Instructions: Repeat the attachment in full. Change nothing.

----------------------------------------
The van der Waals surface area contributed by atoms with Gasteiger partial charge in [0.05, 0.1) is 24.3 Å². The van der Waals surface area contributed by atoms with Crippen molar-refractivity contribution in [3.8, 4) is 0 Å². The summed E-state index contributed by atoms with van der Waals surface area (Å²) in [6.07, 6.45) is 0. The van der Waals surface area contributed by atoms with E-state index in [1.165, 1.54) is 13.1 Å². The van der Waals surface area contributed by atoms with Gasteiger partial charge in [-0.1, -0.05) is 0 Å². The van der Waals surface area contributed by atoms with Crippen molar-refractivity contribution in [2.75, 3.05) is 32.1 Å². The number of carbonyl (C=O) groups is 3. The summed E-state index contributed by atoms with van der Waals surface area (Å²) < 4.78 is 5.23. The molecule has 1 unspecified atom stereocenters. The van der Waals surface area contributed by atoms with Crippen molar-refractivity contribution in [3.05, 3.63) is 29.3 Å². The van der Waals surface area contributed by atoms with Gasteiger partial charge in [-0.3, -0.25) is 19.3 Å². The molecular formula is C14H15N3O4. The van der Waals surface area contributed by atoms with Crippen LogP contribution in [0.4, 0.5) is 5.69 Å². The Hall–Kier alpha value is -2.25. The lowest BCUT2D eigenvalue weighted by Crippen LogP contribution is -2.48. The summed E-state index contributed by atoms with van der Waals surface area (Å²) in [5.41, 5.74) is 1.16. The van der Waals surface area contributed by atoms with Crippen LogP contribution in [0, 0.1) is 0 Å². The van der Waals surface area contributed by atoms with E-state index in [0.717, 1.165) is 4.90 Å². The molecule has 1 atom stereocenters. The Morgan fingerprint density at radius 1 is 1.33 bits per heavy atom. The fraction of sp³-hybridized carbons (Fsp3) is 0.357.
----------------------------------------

The van der Waals surface area contributed by atoms with Gasteiger partial charge in [0.05, 0.1) is 24.3 Å². The van der Waals surface area contributed by atoms with Crippen molar-refractivity contribution in [3.8, 4) is 0 Å². The summed E-state index contributed by atoms with van der Waals surface area (Å²) in [6.07, 6.45) is 0. The van der Waals surface area contributed by atoms with E-state index in [1.165, 1.54) is 13.1 Å². The van der Waals surface area contributed by atoms with Gasteiger partial charge in [-0.1, -0.05) is 0 Å². The van der Waals surface area contributed by atoms with Crippen molar-refractivity contribution in [2.75, 3.05) is 32.1 Å². The number of carbonyl (C=O) groups is 3. The summed E-state index contributed by atoms with van der Waals surface area (Å²) < 4.78 is 5.23. The molecule has 1 unspecified atom stereocenters. The van der Waals surface area contributed by atoms with Crippen molar-refractivity contribution in [3.05, 3.63) is 29.3 Å². The van der Waals surface area contributed by atoms with Gasteiger partial charge in [-0.3, -0.25) is 19.3 Å². The molecular formula is C14H15N3O4. The van der Waals surface area contributed by atoms with Crippen LogP contribution in [0.4, 0.5) is 5.69 Å². The Hall–Kier alpha value is -2.25. The lowest BCUT2D eigenvalue weighted by Crippen LogP contribution is -2.48. The summed E-state index contributed by atoms with van der Waals surface area (Å²) in [5.41, 5.74) is 1.16. The van der Waals surface area contributed by atoms with Crippen LogP contribution in [0, 0.1) is 0 Å². The van der Waals surface area contributed by atoms with E-state index in [0.717, 1.165) is 4.90 Å². The molecule has 1 atom stereocenters. The Morgan fingerprint density at radius 1 is 1.33 bits per heavy atom. The fraction of sp³-hybridized carbons (Fsp3) is 0.357.